If Shane Beamer is, in fact, the leader of the pack, like many first-year coaches, there is a good chance he will look to retain at least one member of the Will Muschamp coaching staff. And since Beamer does not have head coaching experience, it might be good advice — though extremely rare and almost unheard of — to keep offensive coordinator and interim coach Mike Bobo.

First, a bit about Beamer, the presumptive favorite:

Even though he’s 43, Beamer has coached multiple positions at several schools in the SEC, and in other leagues like the ACC and Big 12. Beamer played at Virginia Tech in the late 1990s under his father, Frank. Along with his father, the coaches who hired him before Lincoln Riley include Sylvester Croom, Steve Spurrier and Kirby Smart.

Beamer has spent the past 3 seasons at Oklahoma. Riley hired Beamer from Georgia, where he was special teams coordinator and tight ends coach for 2 seasons under Smart. Beamer was hired to be assistant head coach for offense and to coach the team’s tight ends and H-backs.

Before Georgia, Beamer was the associate head coach in charge of running backs at Virginia Tech from 2011-15. At the end of the 2014 season, he was the acting head coach at Tech for the Military Bowl while his father watched from the press box following throat surgery.

He was the cornerbacks coach at South Carolina from 2007-08, then served as its linebackers coach/special teams coordinator from 2009-10.

At South Carolina, Beamer coordinated the special teams under Spurrier and coached outside linebackers, and in his final 2 years was recruiting coordinator. He was nominated for the 2009 Broyles Award, which goes to the assistant coach of the year.

At Mississippi State in 2004, he spent three seasons coaching cornerbacks under Croom.

In 2018, Riley told The Oklahoman that Beamer should be in line to be a head coach in the future.

“He’s got all the characteristics,” Riley said. “I can’t think of a reason in the world why he wouldn’t. I was impressed with the way he recruited. I was impressed with the way his players played. I loved his background, that he had coached so many different positions.”

Those are the pros.

The cons are he has never hired a staff and has not called plays.

That’s why Bobo is even more valuable. The offense has upgraded the running game, and Bobo has developed two stars in Kevin Harris at running back and Shi Smith at receiver, which is not easy since defenses can largely focus on them. (Bobo also has every reason to lobby for the job. After all, between new coaches who are offensive-minded and/or call plays themselves, and relative new OC hires at places like Georgia and Auburn, there aren’t many places Bobo could land as an OC in the SEC. Kentucky may be the most logical if Eddie Gran is fired, other than longer shots at Tennessee and Vanderbilt.)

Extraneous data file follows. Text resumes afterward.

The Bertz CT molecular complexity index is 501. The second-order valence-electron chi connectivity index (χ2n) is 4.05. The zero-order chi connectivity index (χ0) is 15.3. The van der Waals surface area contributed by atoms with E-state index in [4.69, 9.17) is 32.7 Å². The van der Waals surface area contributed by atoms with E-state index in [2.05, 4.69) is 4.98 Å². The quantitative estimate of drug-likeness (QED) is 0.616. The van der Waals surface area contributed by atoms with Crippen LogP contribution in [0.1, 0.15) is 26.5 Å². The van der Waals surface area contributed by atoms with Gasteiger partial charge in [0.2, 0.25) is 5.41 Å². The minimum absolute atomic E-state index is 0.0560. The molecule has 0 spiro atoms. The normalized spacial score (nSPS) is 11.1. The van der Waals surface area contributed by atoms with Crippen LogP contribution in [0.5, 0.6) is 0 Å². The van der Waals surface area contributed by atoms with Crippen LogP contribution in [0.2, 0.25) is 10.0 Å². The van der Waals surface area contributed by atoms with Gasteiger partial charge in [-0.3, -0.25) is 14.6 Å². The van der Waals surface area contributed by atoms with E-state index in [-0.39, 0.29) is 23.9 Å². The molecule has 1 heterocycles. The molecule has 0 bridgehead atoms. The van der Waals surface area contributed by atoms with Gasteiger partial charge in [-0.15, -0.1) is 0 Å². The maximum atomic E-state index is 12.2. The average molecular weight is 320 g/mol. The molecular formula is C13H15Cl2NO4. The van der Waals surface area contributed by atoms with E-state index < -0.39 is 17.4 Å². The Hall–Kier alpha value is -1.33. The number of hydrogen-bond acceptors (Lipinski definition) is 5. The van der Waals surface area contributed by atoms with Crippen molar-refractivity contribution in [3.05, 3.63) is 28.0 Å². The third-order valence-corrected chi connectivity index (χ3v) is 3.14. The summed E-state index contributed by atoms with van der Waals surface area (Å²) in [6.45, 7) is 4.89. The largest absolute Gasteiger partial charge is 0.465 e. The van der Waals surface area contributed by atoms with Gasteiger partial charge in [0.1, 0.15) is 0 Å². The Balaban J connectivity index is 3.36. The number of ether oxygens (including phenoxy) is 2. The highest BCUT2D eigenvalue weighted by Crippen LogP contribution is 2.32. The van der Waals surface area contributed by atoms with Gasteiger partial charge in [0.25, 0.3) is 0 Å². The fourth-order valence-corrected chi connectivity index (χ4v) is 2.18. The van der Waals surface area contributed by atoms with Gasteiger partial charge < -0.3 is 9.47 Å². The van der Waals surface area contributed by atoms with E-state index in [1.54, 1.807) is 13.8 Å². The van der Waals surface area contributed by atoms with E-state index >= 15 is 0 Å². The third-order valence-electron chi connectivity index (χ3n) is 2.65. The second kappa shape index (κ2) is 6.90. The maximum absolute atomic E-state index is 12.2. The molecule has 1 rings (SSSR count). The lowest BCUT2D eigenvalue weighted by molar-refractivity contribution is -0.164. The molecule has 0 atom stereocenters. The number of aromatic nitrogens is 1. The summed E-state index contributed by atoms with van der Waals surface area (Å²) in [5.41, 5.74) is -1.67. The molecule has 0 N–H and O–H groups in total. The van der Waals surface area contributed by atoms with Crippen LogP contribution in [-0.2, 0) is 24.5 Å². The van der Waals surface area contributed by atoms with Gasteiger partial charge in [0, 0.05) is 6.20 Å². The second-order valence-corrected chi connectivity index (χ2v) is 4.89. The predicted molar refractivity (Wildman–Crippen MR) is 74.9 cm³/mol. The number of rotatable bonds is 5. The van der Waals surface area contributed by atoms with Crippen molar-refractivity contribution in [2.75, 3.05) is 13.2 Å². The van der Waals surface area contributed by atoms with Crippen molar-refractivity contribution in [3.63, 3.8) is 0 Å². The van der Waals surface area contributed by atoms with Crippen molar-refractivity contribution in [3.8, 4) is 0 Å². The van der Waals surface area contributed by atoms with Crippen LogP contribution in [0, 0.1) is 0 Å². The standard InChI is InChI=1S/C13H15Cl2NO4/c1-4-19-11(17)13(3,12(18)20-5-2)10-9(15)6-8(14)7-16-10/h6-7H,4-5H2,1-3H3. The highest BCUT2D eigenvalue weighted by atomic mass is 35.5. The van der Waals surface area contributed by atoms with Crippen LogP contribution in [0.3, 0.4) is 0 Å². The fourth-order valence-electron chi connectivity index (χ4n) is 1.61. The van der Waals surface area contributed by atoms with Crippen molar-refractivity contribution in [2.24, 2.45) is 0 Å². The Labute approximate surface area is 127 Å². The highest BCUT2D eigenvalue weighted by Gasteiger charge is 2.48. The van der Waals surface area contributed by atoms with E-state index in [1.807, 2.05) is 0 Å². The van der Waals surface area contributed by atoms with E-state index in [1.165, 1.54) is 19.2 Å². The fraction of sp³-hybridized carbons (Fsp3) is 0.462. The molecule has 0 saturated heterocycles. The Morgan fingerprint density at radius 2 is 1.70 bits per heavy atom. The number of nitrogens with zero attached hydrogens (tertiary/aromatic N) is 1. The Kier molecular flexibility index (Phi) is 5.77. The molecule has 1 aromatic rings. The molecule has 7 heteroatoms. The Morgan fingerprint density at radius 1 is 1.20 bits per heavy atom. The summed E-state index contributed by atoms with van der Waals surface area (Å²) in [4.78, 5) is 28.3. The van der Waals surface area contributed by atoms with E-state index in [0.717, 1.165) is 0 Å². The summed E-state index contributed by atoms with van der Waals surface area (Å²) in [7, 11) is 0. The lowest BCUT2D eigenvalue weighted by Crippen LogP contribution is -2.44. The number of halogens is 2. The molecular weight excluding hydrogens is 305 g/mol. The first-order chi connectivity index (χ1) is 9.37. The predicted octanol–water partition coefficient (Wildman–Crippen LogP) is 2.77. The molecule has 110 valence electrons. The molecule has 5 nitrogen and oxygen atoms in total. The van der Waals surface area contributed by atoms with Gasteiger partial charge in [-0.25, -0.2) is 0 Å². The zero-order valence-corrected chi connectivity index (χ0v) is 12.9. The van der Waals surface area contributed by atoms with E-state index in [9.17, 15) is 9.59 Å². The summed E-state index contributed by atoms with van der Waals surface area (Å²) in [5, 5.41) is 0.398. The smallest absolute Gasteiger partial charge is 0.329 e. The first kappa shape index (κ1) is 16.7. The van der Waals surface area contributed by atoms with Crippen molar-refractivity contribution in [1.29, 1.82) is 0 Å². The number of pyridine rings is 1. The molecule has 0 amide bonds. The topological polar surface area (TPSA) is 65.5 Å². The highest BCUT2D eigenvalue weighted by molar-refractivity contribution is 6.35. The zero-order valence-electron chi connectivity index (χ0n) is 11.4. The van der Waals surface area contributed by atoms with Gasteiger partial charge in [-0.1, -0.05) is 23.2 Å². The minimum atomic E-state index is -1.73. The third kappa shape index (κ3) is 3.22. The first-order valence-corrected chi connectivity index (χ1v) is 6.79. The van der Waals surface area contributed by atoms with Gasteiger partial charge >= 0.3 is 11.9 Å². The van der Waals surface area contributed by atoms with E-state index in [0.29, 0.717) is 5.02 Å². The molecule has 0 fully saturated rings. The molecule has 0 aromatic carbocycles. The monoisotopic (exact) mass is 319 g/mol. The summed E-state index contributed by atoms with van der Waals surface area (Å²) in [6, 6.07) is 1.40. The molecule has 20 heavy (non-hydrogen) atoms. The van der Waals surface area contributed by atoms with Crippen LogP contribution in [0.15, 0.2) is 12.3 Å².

Bobo is a well-respected offensive coordinator, and at Colorado State as head coach, he led the Rams to 3 of the top-6 marks for total offense in a season as well as the school record for most yards per game in a season in 2017. Bobo also coached them to 3 of the top 7 scoring seasons in CSU history.

At Georgia, Bobo also was a Broyles Award finalist, this time in 2012, and during 92 games with the Bulldogs as OC, they scored 30-plus points 57 times, 40-plus points 29 times and more than 50 points 13 times.

It is extremely unusual (see below) for a new coach to retain an offensive coordinator, but if South Carolina hires Beamer, one of Beamer’s first moves should be to retain Bobo.

Several players Beamer helped recruit at that time have endorsed him as head coach, including former Gamecocks RB Marcus Lattimore, QB Stephen Garcia, DE Melvin Ingram and DB D.J. Swearinger.

Lattimore said, “I’ll say candidly, it was one of the most enjoyable experiences I had. And while I didn’t play a lot of special teams … he made you want to play special teams. He’s enthusiastic, he’s passionate and he’s somebody that knows the state.”

Here is a look at current SEC head coaches and whether they retained the offensive coordinator when they took over, and if not, where that coach went:

  • Alabama, 2007, Nick Saban: David Rader was not retained, and was out of coaching until he became Ole Miss co-offensive coordinator in 2010.
  • Arkansas, 2020, Sam Pittman: Joe Craddock was not retained, now at UAB as tight ends coach
  • Auburn, 2013, Gus Malzahn: Scot Loeffler was not retained, went to Virginia Tech.
  • Florida, 2018, Dan Mullen: Doug Nussmeier was not retained, went to Dallas Cowboys as tight ends coach.
  • Georgia, 2016, Kirby Smart: Brian Schottenheimer was not retained, went to Indianapolis Colts as quarterbacks coach.
  • Kentucky, 2013, Mark Stoops: Randy Sanders was not retained, went to Florida State as co-offensive coordinator.
  • LSU, 2016, Ed Orgeron: Cam Cameron was not retained, did not stay in coaching.
  • Mississippi State, 2020, Mike Leach: Joe Moorhead did not name an offensive coordinator and called the plays himself. He went to Oregon as offensive coordinator.
  • Missouri, 2020, Eli Drinkwitz: Derek Dooley was not retained, now a senior offensive assistant with the New York Giants.
  • Ole Miss, 2020, Lane Kiffin: Rich Rodriguez was not retained, is not in coaching.
  • South Carolina, 2016, Will Muschamp: G.A. Mangus was not retained, went to Kutztown University as offensive coordinator, quarterbacks and tight ends coach.
  • Tennessee, 2017, Jeremy Pruitt: Mike DeBord went to Indiana as offensive coordinator and tight ends coach.
  • Texas A&M, 2018, Jimbo Fisher: Noel Mazzone went to Arizona as offensive coordinator, quarterbacks coach.